Packaging and displays: colour digital print for corrugated
Ron Gilboa, Group Director at Keypoint Intelligence, looked at the dynamic inkjet technologies that now print corrugated worldwide at the FESPA Global Print Expo.
Of the print market’s many digital corners, one of the most dynamic is colour digital print for corrugated. Brand owners – the end customers for that print— and their printers (“converters”) are all spurring growth in high-quality graphics print for corrugated. This in turn is enabled by new innovation in single-pass inkjet.
Building brands with packaging
The dynamism really starts, though, with brands: brand owners are striving for demographic diversity, faster time to market, inventory control and supply chain efficiency. These goals affect their strategies for all packaging types, starting with primary packaging such as bottle and blister packs and lead them to order package printing more often and in smaller amounts. They also want brands to make corrugated be more versatile, in particular to carry high-graphics print that convey brand imagery. Brands want corrugated to create strategic, up-to-the-minute campaigns. These could include point-of-purchase (POP) displays, or eye-catching secondary cartons, packaging that helps to sell product, not just transport it. Digital printing excels at just this type of corrugated print, and it even recycles well, further augmenting its popularity with brands.
It’s easy to find evidence of the trends that support colour digital printing for corrugated. Thomas Goettesche, Director of Business Development at German footwear firm notlikeyou.com, which sells personalised shoes online, explains that his company customises the shipping box as well as the shoe. The firm uses a Xanté Excelagraphic 4800 with Memjet inkjet technology to style every box with as much care as the customized shoes inside.
Meanwhile, the growth of short run corrugated printing is supported by a wider range of influences. German food discounters’ average stock-keeping units (SKU’s), the numbers of different products that they have on their shelves, have been growly slowly but persistently for over twenty years. In the UK, online grocery purchasing continues to rise. And survey data by InfoTrends indicates that brands are willing to pay a premium for a 48-hour job turnaround and for variable data for personalisation or serialisation. These trends all drive the need for short-run, high-quality graphic printing in packaging, including corrugated packaging.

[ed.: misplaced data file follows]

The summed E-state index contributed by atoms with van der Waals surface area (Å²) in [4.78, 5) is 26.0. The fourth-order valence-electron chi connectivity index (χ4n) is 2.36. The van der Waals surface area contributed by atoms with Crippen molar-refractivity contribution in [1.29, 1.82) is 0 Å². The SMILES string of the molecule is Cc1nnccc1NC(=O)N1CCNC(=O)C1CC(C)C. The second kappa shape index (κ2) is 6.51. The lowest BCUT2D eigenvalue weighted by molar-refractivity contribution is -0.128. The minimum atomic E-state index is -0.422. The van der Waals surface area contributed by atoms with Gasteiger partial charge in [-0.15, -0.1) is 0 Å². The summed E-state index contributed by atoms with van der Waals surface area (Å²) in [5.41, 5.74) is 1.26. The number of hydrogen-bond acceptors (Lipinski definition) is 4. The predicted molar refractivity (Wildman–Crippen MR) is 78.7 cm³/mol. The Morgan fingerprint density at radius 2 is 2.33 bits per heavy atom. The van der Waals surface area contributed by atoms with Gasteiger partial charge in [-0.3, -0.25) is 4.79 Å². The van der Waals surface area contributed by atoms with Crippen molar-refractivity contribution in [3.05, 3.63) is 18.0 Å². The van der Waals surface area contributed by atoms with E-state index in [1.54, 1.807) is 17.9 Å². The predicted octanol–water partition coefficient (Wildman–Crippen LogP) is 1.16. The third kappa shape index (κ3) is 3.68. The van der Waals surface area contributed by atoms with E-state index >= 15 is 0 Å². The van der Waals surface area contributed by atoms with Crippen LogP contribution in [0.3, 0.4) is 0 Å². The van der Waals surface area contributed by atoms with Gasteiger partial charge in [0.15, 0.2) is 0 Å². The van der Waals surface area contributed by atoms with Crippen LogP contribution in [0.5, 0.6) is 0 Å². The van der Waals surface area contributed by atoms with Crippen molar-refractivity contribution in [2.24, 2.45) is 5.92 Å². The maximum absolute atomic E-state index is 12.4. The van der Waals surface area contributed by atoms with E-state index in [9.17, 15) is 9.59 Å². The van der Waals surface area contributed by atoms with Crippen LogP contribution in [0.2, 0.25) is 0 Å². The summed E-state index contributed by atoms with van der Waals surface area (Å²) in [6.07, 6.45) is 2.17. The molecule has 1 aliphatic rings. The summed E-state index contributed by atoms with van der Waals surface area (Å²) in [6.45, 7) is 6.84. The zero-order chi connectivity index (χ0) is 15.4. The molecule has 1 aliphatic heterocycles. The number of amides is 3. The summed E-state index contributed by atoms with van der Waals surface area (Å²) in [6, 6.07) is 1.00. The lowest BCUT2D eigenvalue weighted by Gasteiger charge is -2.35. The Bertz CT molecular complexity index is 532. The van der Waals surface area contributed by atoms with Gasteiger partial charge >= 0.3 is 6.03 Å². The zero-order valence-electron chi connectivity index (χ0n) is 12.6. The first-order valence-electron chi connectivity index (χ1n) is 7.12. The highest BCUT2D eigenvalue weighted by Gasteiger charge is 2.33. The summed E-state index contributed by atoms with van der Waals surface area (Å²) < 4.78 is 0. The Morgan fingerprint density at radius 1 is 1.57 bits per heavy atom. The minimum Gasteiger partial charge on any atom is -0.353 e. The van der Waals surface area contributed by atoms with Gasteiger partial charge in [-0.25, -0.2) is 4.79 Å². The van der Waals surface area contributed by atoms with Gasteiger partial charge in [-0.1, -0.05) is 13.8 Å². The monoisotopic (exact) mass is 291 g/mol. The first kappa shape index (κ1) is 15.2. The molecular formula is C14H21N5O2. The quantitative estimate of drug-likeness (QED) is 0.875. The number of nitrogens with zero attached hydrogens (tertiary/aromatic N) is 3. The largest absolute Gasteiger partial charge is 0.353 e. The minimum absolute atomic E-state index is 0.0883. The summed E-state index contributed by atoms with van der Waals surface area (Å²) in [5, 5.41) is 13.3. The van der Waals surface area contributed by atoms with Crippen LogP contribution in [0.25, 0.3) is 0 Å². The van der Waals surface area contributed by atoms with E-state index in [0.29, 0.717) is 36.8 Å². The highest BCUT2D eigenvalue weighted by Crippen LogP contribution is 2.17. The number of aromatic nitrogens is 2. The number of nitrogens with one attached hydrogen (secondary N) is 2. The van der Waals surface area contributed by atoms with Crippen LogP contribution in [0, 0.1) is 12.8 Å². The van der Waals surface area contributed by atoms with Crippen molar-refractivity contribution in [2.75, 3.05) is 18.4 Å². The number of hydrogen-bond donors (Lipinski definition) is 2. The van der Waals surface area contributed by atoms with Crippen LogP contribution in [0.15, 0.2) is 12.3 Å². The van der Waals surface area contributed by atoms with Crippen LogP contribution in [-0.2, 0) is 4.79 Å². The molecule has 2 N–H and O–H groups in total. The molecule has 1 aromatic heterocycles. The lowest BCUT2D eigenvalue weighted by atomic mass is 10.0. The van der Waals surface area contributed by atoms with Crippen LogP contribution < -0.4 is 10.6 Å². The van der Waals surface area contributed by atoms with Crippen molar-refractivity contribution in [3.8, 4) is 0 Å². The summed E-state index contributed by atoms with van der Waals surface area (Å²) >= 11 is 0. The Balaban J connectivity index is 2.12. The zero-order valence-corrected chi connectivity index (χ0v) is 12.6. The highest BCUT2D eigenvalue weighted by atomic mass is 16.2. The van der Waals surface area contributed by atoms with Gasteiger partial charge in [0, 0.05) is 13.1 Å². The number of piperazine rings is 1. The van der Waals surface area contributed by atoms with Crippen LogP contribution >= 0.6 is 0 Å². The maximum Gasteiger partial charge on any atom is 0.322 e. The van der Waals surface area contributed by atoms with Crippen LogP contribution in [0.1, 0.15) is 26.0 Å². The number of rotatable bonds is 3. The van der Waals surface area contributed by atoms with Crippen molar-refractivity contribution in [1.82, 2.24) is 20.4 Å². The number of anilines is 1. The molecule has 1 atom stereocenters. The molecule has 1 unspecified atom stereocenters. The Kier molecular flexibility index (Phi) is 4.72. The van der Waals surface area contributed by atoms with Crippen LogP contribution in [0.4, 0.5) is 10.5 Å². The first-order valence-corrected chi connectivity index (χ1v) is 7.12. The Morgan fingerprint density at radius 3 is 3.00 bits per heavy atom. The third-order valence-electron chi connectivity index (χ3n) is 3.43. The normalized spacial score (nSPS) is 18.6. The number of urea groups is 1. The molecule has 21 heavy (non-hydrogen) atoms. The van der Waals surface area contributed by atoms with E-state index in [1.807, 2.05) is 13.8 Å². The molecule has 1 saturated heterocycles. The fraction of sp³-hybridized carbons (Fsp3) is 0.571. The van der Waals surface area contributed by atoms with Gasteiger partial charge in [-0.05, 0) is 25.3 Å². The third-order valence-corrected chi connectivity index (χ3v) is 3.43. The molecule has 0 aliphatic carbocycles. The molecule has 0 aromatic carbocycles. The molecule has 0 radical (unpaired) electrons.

Inkjet systems have been key in addressing the industry’s growing need for shorter runs, mass customisation and keener operational efficiency. Shorter runs need inkjet: in a 2018 survey, corrugated converters polled said they already use digital for runs of 3,000 square feet or less. It is important to note, that even in analogue print, which still accounts for over 95% of the worlds corrugated print volume, about 30% of print jobs are less than 5,000 square feet; short-run printing of corrugated is now a basic need for printers that offer corrugated print services.
As printers flex their muscles to show just what they can do with corrugated, Keypoint predicts that digital corrugated packaging worldwide will grow a further 47% by 2022 (CAGR).
The best technology for the job
The past 20 years has seen exponential growth in inkjet technology and the corrugated market has benefited at regular intervals. For over 20 years, multi-pass flatbeds have printed prototypes and tests. For over 10 years, automated flatbeds have also printed short production runs, such as 1,000 cartons or 500 store displays. For the last five years, high-speed, single-pass printers have printed both short and medium runs that are far exceeding the productivity of even the most automated multi-pass printers.
Looking at all corrugated, printing and unprinted, in Europe, the Middle East and Africa (EMEA) last year, an ocean of corrugated was produced: 56 billion metres squared in all. Of that total market, possibly 10% was not printed at all, while 55% used one or two colours, and 35% used three or more colours. While only a small component of the few billion metres squared is high-quality graphics print, and 90% is litho or flexo print, inkjet is growing rapidly.
Inkjet climbing to the summit